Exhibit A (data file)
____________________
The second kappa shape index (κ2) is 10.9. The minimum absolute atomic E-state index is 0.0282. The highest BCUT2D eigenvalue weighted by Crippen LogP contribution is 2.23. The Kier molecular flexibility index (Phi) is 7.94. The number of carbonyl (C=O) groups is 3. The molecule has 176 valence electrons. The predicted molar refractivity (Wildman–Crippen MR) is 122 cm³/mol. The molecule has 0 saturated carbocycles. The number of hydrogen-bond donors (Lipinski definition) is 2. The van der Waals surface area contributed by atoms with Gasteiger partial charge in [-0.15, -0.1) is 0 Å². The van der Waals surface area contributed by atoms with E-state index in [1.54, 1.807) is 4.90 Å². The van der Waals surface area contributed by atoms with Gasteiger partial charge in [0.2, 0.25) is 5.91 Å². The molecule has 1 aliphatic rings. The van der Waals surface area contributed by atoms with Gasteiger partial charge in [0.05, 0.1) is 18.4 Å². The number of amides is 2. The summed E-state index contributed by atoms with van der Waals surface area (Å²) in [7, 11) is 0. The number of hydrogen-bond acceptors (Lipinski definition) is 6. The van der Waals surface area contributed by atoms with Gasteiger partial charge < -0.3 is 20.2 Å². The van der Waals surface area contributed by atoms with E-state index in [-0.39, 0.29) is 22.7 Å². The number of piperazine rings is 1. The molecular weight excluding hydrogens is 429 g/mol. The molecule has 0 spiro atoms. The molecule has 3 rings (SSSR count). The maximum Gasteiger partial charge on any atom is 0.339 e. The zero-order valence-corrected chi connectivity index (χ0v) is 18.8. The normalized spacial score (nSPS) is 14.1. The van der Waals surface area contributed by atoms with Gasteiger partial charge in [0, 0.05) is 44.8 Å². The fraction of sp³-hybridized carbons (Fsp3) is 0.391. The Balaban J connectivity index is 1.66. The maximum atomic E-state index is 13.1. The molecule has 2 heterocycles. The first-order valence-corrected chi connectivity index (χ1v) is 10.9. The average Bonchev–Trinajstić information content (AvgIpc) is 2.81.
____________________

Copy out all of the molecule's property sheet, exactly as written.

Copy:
The second kappa shape index (κ2) is 10.9. The minimum absolute atomic E-state index is 0.0282. The highest BCUT2D eigenvalue weighted by Crippen LogP contribution is 2.23. The Kier molecular flexibility index (Phi) is 7.94. The number of carbonyl (C=O) groups is 3. The molecule has 176 valence electrons. The predicted molar refractivity (Wildman–Crippen MR) is 122 cm³/mol. The molecule has 0 saturated carbocycles. The number of hydrogen-bond donors (Lipinski definition) is 2. The van der Waals surface area contributed by atoms with Gasteiger partial charge in [-0.15, -0.1) is 0 Å². The van der Waals surface area contributed by atoms with E-state index in [1.54, 1.807) is 4.90 Å². The van der Waals surface area contributed by atoms with Gasteiger partial charge in [0.2, 0.25) is 5.91 Å². The molecule has 1 aliphatic rings. The van der Waals surface area contributed by atoms with Gasteiger partial charge in [0.05, 0.1) is 18.4 Å². The number of amides is 2. The summed E-state index contributed by atoms with van der Waals surface area (Å²) in [7, 11) is 0. The number of hydrogen-bond acceptors (Lipinski definition) is 6. The van der Waals surface area contributed by atoms with Gasteiger partial charge < -0.3 is 20.2 Å². The van der Waals surface area contributed by atoms with E-state index in [-0.39, 0.29) is 22.7 Å². The number of piperazine rings is 1. The molecular weight excluding hydrogens is 429 g/mol. The molecule has 0 spiro atoms. The molecule has 3 rings (SSSR count). The maximum Gasteiger partial charge on any atom is 0.339 e. The zero-order valence-corrected chi connectivity index (χ0v) is 18.8. The normalized spacial score (nSPS) is 14.1. The van der Waals surface area contributed by atoms with Gasteiger partial charge in [0, 0.05) is 44.8 Å². The fraction of sp³-hybridized carbons (Fsp3) is 0.391. The Balaban J connectivity index is 1.66. The maximum atomic E-state index is 13.1. The molecule has 2 heterocycles. The first-order valence-corrected chi connectivity index (χ1v) is 10.9. The average Bonchev–Trinajstić information content (AvgIpc) is 2.81.